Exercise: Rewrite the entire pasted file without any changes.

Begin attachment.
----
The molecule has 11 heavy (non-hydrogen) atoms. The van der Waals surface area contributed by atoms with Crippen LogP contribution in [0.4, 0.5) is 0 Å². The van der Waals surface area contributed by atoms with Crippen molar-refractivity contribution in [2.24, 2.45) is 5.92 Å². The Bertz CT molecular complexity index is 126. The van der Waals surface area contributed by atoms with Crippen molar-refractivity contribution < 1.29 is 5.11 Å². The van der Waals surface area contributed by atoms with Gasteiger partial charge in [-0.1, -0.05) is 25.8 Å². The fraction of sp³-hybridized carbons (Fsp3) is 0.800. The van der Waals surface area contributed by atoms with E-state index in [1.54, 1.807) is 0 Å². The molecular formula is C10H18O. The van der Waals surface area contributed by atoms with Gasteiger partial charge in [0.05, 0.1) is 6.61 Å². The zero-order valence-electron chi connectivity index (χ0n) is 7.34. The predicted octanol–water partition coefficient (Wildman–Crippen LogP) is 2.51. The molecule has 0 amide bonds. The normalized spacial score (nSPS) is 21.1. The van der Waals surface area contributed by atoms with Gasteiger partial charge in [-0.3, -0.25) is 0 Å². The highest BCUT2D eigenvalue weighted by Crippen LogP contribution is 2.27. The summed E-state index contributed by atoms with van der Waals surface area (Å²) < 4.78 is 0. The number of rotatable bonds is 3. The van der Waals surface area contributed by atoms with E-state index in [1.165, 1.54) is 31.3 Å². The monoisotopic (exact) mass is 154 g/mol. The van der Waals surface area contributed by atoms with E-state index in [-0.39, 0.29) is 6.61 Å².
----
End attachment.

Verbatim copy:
The molecule has 11 heavy (non-hydrogen) atoms. The van der Waals surface area contributed by atoms with Crippen LogP contribution in [0.4, 0.5) is 0 Å². The van der Waals surface area contributed by atoms with Crippen molar-refractivity contribution in [2.24, 2.45) is 5.92 Å². The Bertz CT molecular complexity index is 126. The van der Waals surface area contributed by atoms with Crippen molar-refractivity contribution < 1.29 is 5.11 Å². The van der Waals surface area contributed by atoms with Gasteiger partial charge in [-0.1, -0.05) is 25.8 Å². The fraction of sp³-hybridized carbons (Fsp3) is 0.800. The van der Waals surface area contributed by atoms with E-state index in [1.54, 1.807) is 0 Å². The molecular formula is C10H18O. The van der Waals surface area contributed by atoms with Gasteiger partial charge in [0.05, 0.1) is 6.61 Å². The zero-order valence-electron chi connectivity index (χ0n) is 7.34. The predicted octanol–water partition coefficient (Wildman–Crippen LogP) is 2.51. The molecule has 0 amide bonds. The normalized spacial score (nSPS) is 21.1. The van der Waals surface area contributed by atoms with Gasteiger partial charge in [-0.3, -0.25) is 0 Å². The highest BCUT2D eigenvalue weighted by Crippen LogP contribution is 2.27. The summed E-state index contributed by atoms with van der Waals surface area (Å²) < 4.78 is 0. The number of rotatable bonds is 3. The van der Waals surface area contributed by atoms with E-state index in [1.165, 1.54) is 31.3 Å². The monoisotopic (exact) mass is 154 g/mol. The van der Waals surface area contributed by atoms with E-state index in [-0.39, 0.29) is 6.61 Å².